Thursday, August 25, 2011

Up, Down, Top, Bottom, Left, Right, Plus, Minus, Forward, and Backward

Charge parity symmetry violations (left, right, plus, minus) is equivalent to time symmetry violations (forward and backward), in which quantum processes happen at different rates for particles and anti-particles.

This doesn't happen in strong force or electromagnetic force events. It doesn't happen in Z boson mediated weak force events (see, e.g., here looking at D meson events). It doesn't happen in gravity. It only happens in charged weak force events mediated by W bosons.

It is more specific than that, however. It also has only been observed in events that involve one of two kinds of neutral charge mesons made up entirely of bottom type quarks: kaons comprised of both strange quarks and down quarks (one of which must, of course, being an anti-quark), and B mesons comprised entirely of down type quarks of differing generations (down, strange or bottom). All B mesons, of course, have bottom quarks in them. But, it the latest rumor from LHCb are true only neutral B mesons (one type of which has a down quark and a bottom quark, and the other type of which has a strange quark and a bottom quark) which exhibit oscillation, have been observed.

The possibility of charmed B meson involvement in CP violations had been hinted in the dimuon channel discussed in the previous post at this blog, but it appears that this result from D0 may not hold. I've also never heard of CP violation in B mesons with an up quark and bottom quark. (It is believed that bottom and top quarks never form mesons because the top quark decays to quickly for a meson to form).

Similarly, while all kaons, have one strange quark, CP violation has been observed only in the neutral kaons, with a down quark and strange quark, not charged kaons with up quarks and strange quarks. (Kaons with top quarks don't form for the same reason that there are no B mesons which have top quarks; CP violation is also not observed in mesons with both a strange quark and a charm quark).

There are some notable pieces to this observation.

First, all CP violation has been observed in the context of neutral particles that have oscillations. Neutrinos also oscillate, but have not been observed to be CP symmetry violating at this time.

Neutrons are neutral and have internal flavour, but while there "are theoretical proposals that neutron–antineutron oscillations exist, a process which would occur only if there is an undiscovered physical process that violates baryon number conservation."

Notably, lepton family number violation, which is observed in oscillating neutrinos, has also not been observed in charged leptons (electrons, muons and taus) (lepton number violation as opposed to lepton family number violation has not been observed at all).

The fact that particles that are electromagnetically charged and that electromagnetism is not CP violating could be relevant to this point.

Of course, leptons have not been observed to form composite particles at all. They are also not observed in any charged composite particles.

Second, CP violation has not been observed in the decays of electrically neutral mesons that contain up quarks or charm quarks a.k.a. neutral D mesons (top quarks don't form mesons), despite rigorous searches for this as recently as 2008, even though 2009 research has shown that neutral D meson mixing does take place (without CP violation), just as it does for other neutral particles (see also here).

Third, they are not observed in baryons (i.e. three quark composite particles) that contain up type quarks (or for that matter any type of baryon) or in neutrinos.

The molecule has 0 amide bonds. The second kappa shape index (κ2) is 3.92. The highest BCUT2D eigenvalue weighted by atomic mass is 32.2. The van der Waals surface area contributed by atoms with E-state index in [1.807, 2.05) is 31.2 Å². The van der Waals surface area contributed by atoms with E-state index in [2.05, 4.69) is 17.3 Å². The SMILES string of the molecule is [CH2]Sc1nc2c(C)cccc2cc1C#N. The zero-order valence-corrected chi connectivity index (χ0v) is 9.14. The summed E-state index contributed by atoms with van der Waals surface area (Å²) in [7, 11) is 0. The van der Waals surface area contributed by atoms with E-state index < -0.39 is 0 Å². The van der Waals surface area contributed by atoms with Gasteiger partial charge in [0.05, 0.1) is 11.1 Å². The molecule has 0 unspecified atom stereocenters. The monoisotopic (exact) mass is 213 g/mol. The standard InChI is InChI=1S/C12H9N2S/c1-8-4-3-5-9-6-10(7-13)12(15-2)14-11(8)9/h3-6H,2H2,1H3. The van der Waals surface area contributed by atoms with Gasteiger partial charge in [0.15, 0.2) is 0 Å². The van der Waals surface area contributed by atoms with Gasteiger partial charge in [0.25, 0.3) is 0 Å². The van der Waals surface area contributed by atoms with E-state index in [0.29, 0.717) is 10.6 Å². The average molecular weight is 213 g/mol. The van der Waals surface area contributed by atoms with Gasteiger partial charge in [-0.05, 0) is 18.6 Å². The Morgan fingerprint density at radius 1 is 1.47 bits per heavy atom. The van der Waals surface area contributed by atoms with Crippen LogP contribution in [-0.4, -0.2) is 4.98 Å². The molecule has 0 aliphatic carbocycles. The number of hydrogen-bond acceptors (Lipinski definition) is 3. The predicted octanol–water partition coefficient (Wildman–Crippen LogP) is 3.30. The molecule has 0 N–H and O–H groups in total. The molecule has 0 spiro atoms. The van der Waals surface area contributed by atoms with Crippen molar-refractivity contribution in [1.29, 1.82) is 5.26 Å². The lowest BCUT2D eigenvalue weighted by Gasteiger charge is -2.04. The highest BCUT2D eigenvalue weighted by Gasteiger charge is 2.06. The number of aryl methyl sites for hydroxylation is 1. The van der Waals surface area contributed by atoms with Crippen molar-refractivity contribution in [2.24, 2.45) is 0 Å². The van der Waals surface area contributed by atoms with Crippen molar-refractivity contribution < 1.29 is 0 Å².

Fourth, CP violations have not been observed in mesons with a quark and antiquark of the same type (e.g. the Phi meson made of a strange and anti-strange quark or the J/Psi meson made of a charm and anti-charm quark or an upsilon meson made of a bottom and anti-bottom quark aka bottomium).

Only neutral mesons with different generations of bottom type quarks in them exhibit CP violations.

Of course, this could be because there is no experimental way to observe CP violation in an oscillating same quark type meson. The only way that these mesons can form at all is because they differ in color charge (otherwise that would be antiparticles of each other and annihilate). But, due to quark confinement, it isn't possible to observe color asymmetries.

It is a fine technical point that I could be overlooking about the interaction between the quantum mechanical considerations involved in neutral particle oscillation and the the CKM matrix or the way that the need for two out of phase complex conjugates works to lead to CP violation, but I am not aware of anything in the Standard Model CKM matrix or weak force interaction that makes the presence or absence of CP violation in the weak force interactions of quarks to be influenced in any way by the components of a composite particle. Yet, both the fact that protons do not decay and the absence of CP violation in mesons of mixed up and down type quarks, is suggestive of the possibility that this could be an omission.

The extremely specific and narrow circumstances in which CP violation and lepton family number violation are observed may provide some hints about what is going on in these interactions at a deeper level.

If same type quark-antiquark mesons are truly impossible to observe CP violations in due to confinement at even a theoretical level, and there are only three generations of fermions, as the Standard Model proposes, then we have a complete set of CP violating particles in the neutral kaon and neutral B meson, both of which are extreme exotic and fleeting creatures never seen in anything outside laboratory conditions in the real world. What an oddly limited way for quantum mechanics to acknowledge an arrow of time.

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